WASHINGTON – Arizona health officials said they expect to get the first of more than 380,000 doses of COVID-19 vaccine by Dec. 15 and will begin vaccinating health care workers and first responders shortly thereafter.
Arizona Department of Health Services Director Dr. Cara Christ made that announcement Friday, as the state submitted its plans for vaccine distribution to the Centers for Disease Control and Prevention for approval.
Under that plan, hundreds of approved providers could begin vaccinating Arizonans, with health care workers and long-term care residents first. Christ said priority groups should be vaccinated by the end of February, and that anyone in the state who wants the two-dose vaccination should have received it by late summer or early fall.
Christ called the vaccine a “light at the end of the tunnel” during a dark time for the state: Confirmed COVID-19 cases and deaths are surging in Arizona, with the health department reporting more than 11,000 new cases in the last two days alone. Overall cases in the state stood at 352,101 Friday, when COVID-19 related deaths reached 6,885.
It’s part of a national surge that has brought confirmed cases to just over 14 million, with 275,386 deaths as of Friday, according to the CDC.
In the face of the growing pandemic, the Trump administration in May kicked off Operation Warp Speed, with the goal of “delivering safe and effective vaccine doses to the American people beginning January 2021.”
That effort paid off late last month when two pharmaceutical companies, Pfizer and Moderna, submitted paperwork for final Food and Drug Administration approval of their versions of COVID-19 vaccines that are at least 94% effective. Pfizer’s version could be approved as soon as Dec. 10, with Moderna’s OK expected a week later.
Once approved, the drugs will go to the CDC, which will allocate it to the states for distribution every week. Under the complex distribution plan outlined Friday by Christ, the doses will go directly to the health providers who will deliver the vaccine, bypassing state and local health departments.
Arizona will be told each week how many doses to expect, and it will allot those by county, based on the percentage of county residents in a priority group. The counties will then tell the state how many doses to send, and where, and the state will relay that information to the CDC distributor.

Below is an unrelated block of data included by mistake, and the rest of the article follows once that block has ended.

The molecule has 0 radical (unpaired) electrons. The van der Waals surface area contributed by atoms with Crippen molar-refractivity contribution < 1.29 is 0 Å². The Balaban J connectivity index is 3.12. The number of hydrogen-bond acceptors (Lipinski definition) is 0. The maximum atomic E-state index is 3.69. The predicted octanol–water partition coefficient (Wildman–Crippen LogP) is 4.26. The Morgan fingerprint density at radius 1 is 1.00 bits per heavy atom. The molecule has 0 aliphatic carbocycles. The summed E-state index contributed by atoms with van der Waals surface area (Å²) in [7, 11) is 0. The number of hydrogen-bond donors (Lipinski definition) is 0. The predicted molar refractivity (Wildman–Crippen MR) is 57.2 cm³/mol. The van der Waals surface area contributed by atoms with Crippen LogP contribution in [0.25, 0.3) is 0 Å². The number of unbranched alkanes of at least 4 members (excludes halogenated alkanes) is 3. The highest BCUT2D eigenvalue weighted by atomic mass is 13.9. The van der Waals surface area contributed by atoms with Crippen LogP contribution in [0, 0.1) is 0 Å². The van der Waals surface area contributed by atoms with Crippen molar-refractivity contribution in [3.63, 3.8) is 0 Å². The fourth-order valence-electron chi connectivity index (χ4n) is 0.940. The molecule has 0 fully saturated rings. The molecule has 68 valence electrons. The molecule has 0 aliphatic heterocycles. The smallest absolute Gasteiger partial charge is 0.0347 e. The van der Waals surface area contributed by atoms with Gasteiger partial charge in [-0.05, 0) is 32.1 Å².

“The CDC distributor will ship the vaccine directly to the providers that are approved to receive an allocation,” Christ said. “So, the state and local health departments will not receive that vaccine or serve as a middle man in the distribution chain.”
The CDC early on said first responders and health care workers should get priority for vaccination, followed by at-risk groups such as the elderly. Arizona’s plan mirrors those guidelines, with the first phase targeting three groups ahead of the general population.
Phase 1A includes health care personnel, frontline workers and long-term care residents and staff. Phase 1B covers essential workers such as teachers, police and emergency response staff, as well as utility, food and public transport workers, and state and local government employees.
Phase 1C is defined as people at high risk of contracting a severe case of COVID-19, including those 65 and older and adults in congregate settings, such as prisons. The general population is Phase 2.
There are currently 359 approved providers to administer the COVID-19 vaccine in Arizona, Christ said, with applications pending from more than 1,000. And providers said they are eager to get started.